In our final post about the 2013 Outstanding Faculty Awards, we spoke to Dr. Darolyn Jones about her Excellence in Teaching Award. Students nominate professors for the Excellence in Teaching Award, and the faculty members with the most votes are invited to submit course enhancement proposals. A committee composed of faculty and students selects the winners.
Learn more about Dr. Jones’ award below by reading the interview conducted by English department intern Daniel Brount. To read about the other award winners, read the posts on Dr. Susanna Benko and Dr. Matt Mullins.
1) Can you tell me a little bit about your career as a professor, such as where you’ve worked before and how long you’ve been working here?
I’ve been teaching for 22 years, and I was a K through 12, junior high and high school English and German teacher for 12 years. I was the department chair and in charge of professional leadership development for teachers. I left and became a literary consultant, and taught teachers about reading and writing in the classroom for 7 years. Along with consulting and teaching here, for the last 9 years, I’ve been working at the Indiana Writers Center, a non-for-profit literary arts community, as education outreach director. We take writing out of the center to teach writing and reading and to get people who wouldn’t normally consider themselves writers to write. I still keep my feet in English Ed, with a strong emphasis in writing and community writing. I finished my doctorate in 2011. I wasn’t sure I’d teach higher education. I taught here for two years as a graduate assistant and teaching fellow. Now I’ve been here as a faculty member for three years. During my consulting years, I also taught at IUPUI’s weekend college. Again, I wasn’t sure I wanted to do it to be honest. I was fortunate there was a position here, and now that I am here, I really love it. I am a writer; I’ve had two successful editions of an educational book published and have been the lead editor on four collections of memoir. That makes me a jack-of-all-trades. I’m not pure English, lit, or comp. I have three different degrees, so I’m all over the place. That’s one of the things that makes me successful in the classroom, because students have all different needs.
I had no desire to ever be a teacher. That was the last thing on my list. I did very well in my undergrad, and I tutored students. And I loved it. I would spend hours creating these sorts of lesson plans to help the kid I was tutoring in psychology, or biology, and even math and trying to make sense of what they’d understand. So I decided to get into teaching, but I didn’t know what to teach. I loved every topic I encountered, and ultimately I landed on English because you can tie every discipline together with a word. I can still talk about politics, and ethics, and everything with a book. We can write about that. I decided that it was the access to the individual word that would allow me to bring the world and individual reading to the students. That’s why I teach English, to help students read the world.
2) How did you feel when you heard you had been selected to receive the award?
I was blown away. People are here for years and years, so to be here for three years and get nominated and win, I was like “wow.” The first year I was here, they talked about that award, and I looked at my husband and said, “I want to win that.” And I think that’s how I started out. I didn’t think that would really happen, because Ball State is a teaching college and we’re all really great teachers. I didn’t think I’d get it so soon. I was the first person in my family to graduate from college. I wanted to go to college, get my doctorate, write a book, win teacher of the year. Now I want to have a TED Talk. I’m going to keep at it; I think anything’s possible.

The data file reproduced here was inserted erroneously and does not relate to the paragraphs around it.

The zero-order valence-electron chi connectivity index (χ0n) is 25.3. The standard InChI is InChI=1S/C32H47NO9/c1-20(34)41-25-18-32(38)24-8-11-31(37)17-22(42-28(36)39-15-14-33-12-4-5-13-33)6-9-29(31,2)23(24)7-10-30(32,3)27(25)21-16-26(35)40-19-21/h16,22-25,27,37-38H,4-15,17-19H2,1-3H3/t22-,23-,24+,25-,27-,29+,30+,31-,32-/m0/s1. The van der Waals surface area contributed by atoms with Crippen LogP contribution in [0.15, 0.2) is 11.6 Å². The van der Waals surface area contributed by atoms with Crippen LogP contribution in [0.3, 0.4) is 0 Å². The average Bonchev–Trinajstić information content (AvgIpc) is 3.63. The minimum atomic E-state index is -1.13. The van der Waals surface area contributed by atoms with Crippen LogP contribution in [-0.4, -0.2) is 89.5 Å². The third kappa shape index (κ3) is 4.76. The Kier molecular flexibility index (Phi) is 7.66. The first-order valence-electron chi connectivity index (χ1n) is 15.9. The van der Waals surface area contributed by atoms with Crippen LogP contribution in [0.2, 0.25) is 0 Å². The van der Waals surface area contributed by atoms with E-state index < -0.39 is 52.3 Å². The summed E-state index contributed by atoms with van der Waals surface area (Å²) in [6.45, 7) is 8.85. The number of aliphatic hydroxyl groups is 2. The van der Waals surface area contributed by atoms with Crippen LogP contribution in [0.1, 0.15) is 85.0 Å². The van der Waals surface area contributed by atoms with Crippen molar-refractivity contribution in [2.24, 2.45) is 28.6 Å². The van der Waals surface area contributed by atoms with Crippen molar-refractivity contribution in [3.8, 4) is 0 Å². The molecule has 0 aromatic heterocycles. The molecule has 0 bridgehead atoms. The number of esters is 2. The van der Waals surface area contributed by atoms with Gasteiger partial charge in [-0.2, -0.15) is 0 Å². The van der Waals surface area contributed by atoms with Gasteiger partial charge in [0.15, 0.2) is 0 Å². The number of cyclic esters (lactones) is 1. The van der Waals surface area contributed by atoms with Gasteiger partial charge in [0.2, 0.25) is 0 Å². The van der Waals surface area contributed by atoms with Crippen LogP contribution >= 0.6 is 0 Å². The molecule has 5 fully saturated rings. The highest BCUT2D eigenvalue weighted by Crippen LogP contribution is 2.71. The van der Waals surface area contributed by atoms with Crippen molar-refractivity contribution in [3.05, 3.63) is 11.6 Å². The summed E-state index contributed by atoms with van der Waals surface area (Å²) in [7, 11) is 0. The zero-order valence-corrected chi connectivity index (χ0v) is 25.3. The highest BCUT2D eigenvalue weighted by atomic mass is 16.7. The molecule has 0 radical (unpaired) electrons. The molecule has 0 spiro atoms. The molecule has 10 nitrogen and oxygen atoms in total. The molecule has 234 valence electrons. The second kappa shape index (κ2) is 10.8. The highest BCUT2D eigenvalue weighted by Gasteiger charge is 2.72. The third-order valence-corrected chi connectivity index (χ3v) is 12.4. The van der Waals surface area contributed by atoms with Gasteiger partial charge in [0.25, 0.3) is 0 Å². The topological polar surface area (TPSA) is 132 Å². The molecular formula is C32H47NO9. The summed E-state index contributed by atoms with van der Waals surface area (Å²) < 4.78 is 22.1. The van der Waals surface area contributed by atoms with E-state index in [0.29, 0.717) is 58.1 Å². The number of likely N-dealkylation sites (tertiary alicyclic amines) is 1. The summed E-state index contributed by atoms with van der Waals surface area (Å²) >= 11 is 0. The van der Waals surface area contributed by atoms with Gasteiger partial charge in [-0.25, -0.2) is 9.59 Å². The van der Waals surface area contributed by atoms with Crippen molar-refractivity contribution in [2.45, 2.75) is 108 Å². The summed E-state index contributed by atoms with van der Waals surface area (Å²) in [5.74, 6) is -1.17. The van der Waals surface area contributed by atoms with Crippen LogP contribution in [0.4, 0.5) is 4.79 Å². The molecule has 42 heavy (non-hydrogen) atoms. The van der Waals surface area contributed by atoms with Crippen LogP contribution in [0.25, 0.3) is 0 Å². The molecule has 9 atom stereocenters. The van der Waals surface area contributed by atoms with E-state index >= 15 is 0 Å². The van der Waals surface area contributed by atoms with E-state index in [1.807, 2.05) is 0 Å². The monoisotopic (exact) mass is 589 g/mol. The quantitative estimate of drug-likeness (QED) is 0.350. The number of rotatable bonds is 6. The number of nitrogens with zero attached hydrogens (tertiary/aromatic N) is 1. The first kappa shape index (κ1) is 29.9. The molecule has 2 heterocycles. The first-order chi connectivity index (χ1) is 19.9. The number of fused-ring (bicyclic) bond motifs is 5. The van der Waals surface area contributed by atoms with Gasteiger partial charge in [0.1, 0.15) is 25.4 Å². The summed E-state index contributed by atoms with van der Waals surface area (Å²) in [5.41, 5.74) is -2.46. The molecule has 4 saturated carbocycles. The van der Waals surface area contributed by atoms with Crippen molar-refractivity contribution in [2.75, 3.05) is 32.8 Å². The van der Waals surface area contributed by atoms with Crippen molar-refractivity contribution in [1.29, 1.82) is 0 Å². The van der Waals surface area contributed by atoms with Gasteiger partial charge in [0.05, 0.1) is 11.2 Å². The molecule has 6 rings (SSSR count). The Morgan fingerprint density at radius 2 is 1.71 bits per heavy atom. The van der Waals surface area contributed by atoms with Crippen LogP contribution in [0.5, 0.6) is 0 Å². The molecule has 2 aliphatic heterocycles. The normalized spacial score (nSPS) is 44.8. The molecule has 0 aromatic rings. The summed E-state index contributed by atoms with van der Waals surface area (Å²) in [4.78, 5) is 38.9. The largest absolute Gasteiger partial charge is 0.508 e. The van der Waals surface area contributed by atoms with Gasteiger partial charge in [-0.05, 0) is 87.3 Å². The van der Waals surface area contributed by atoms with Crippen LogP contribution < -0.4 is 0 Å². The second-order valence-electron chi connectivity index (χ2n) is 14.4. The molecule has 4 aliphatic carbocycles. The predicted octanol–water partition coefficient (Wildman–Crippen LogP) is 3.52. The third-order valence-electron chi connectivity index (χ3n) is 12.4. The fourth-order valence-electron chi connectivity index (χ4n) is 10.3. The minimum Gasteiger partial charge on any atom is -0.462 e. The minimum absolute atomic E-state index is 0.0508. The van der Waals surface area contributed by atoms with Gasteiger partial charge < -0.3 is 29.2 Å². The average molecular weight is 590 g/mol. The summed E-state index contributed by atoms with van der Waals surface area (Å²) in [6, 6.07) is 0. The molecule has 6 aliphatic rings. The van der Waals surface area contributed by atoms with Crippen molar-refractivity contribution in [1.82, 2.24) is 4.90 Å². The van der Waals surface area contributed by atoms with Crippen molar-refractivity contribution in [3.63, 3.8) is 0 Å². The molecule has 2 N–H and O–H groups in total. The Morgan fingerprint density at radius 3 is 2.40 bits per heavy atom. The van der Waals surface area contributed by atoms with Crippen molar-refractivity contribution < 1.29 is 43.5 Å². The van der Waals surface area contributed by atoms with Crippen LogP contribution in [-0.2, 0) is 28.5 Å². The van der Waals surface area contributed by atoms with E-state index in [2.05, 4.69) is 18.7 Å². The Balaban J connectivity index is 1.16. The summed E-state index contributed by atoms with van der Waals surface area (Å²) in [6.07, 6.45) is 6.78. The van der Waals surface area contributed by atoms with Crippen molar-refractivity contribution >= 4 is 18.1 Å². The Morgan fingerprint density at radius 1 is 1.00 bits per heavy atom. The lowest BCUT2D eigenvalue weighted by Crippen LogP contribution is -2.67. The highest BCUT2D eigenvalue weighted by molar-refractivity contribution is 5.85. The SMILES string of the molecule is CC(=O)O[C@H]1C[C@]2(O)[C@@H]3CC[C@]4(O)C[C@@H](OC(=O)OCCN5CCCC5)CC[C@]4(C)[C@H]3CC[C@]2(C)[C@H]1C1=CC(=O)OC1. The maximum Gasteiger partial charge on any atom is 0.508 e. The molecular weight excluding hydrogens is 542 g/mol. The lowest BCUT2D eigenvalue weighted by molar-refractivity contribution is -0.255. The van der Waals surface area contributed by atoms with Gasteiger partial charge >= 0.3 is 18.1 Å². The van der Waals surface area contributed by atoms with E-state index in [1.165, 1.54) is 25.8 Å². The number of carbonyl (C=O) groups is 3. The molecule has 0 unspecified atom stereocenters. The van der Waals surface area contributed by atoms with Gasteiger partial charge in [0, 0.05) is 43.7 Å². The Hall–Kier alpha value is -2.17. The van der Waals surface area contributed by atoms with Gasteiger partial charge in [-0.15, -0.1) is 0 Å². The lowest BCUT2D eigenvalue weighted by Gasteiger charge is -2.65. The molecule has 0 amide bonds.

3) Is there anything else you’d like to tell me about the award or your career?
I really believe that we are here for students. And I think in K-12, we love students and then we love our content. We love our students, we love teaching, and we love our content in that order. I think in higher ed, it’s the opposite order, and I would like to see that flipped. I still teach university students like I taught junior high and high school students. I nag them, I email them, I set up extra help and tutoring sessions, and I ask them what’s wrong. I think people can recognize me because those kind of acts. And I don’t want to stereotype or generalize, but I think in general, that’s the difference. I think we have to remember we’re at the university because of students, so that should be our first priority. But that’s always my first order of business: my time for them and giving feedback. Time leftover goes to the other stuff. For me, primarily working with teachers, it’s critical that I practice what I preach. I believe they see it; I see the reciprocity. If they see me that way, they’ll do that someday. It’s hard to respect people who don’t do that.
Besides the excellence in teaching award, I also won the Ball State Accessible Faculty of the Year Award. I was recognized as being the most accessible member. It’s really special to me because I have a son with a disability and because at Ball State, we are proud to serve over 600 students with identified disabilities.